When researching my last book, a biography of the Irish-American heavyweight boxing champion John L. Sullivan, I came across a description of one of Sullivan’s ring opponents as a veteran of the attack on Canada and immediately did a double-take. Like most Americans, I had never heard of the Fenian Raids. The more I delved into this passing message in a book, the more I found that there was an incredible adventure story to be told about a band of revolutionaries who fled Ireland’s Great Hunger after the potato crop failed, fought on both sides of the Civil War, and then united to attack Canada not just once, but five times between 1866 and 1871. It sounds like a bunch of blarney, but it’s one of those stories that only history could concoct. What also drew me into the story of the Fenian Raids was the opportunity to write a prequel of sorts to my Sullivan biography, which chronicled the generation of Irish-Americans born to Great Hunger refugees who rose to political and cultural power during the Gilded Age. When the Irish Invaded Canada tells the story of the previous Great Hunger generation, which encountered the nativist hostility of the Know-Nothings, struggled mightily to assimilate into American culture, and never forgot the plight of their homeland, which had been under British rule for seven centuries.

Were there special challenges in researching what was effectively a series of covert actions?
Luckily for me as a writer—but unfortunately for the Fenian Brotherhood, the organization that carried out the series of attacks—the Irish-Americans who invaded Canada were not particularly adept at keeping their covert operations secret. British and Canadian spies easily infiltrated the Fenian Brotherhood, although, in all honesty, a newspaper subscription was all that was required to stay up-to-date on the comings and goings of the Fenians since they freely exercised their gift of gab. “No news travels so freely or so fast as the ‘secret’ doings of the Fenian Brotherhood,” quipped Mark Twain. “In solemn whisperings at dead of night they secretly plan a Canadian raid, and publish it in the ‘World’ next morning.” Letters, telegrams, and internal communications sent among the Fenians have been preserved in a number of archives in the United States and Canada, which were very valuable in researching the story.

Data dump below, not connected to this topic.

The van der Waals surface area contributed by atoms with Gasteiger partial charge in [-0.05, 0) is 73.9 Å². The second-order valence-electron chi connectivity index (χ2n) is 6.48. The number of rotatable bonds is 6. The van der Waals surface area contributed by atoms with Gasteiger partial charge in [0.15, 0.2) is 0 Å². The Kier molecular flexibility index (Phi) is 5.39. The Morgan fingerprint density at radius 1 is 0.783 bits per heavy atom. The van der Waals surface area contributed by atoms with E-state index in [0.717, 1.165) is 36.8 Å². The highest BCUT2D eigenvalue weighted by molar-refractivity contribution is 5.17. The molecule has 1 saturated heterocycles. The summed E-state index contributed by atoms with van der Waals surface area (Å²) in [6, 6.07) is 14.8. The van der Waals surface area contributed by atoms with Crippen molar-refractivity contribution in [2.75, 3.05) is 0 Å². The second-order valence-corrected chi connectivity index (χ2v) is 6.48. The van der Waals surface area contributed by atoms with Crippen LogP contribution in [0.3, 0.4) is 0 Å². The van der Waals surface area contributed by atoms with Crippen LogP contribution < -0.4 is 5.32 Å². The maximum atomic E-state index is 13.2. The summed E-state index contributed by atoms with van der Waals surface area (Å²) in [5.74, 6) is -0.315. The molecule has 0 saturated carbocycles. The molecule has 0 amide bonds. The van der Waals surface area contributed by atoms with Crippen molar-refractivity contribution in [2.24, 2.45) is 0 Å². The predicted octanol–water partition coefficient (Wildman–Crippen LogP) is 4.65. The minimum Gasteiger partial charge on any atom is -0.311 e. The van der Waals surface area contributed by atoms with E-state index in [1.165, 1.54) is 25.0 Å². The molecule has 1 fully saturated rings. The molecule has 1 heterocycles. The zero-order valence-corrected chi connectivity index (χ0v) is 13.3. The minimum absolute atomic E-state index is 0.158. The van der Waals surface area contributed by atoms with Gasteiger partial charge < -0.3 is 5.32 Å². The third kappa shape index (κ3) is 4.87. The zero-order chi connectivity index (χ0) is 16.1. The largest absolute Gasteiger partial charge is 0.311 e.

What impact did the failed Fenian Raids have on the broader history of Canada, the United States, Britain, and Ireland?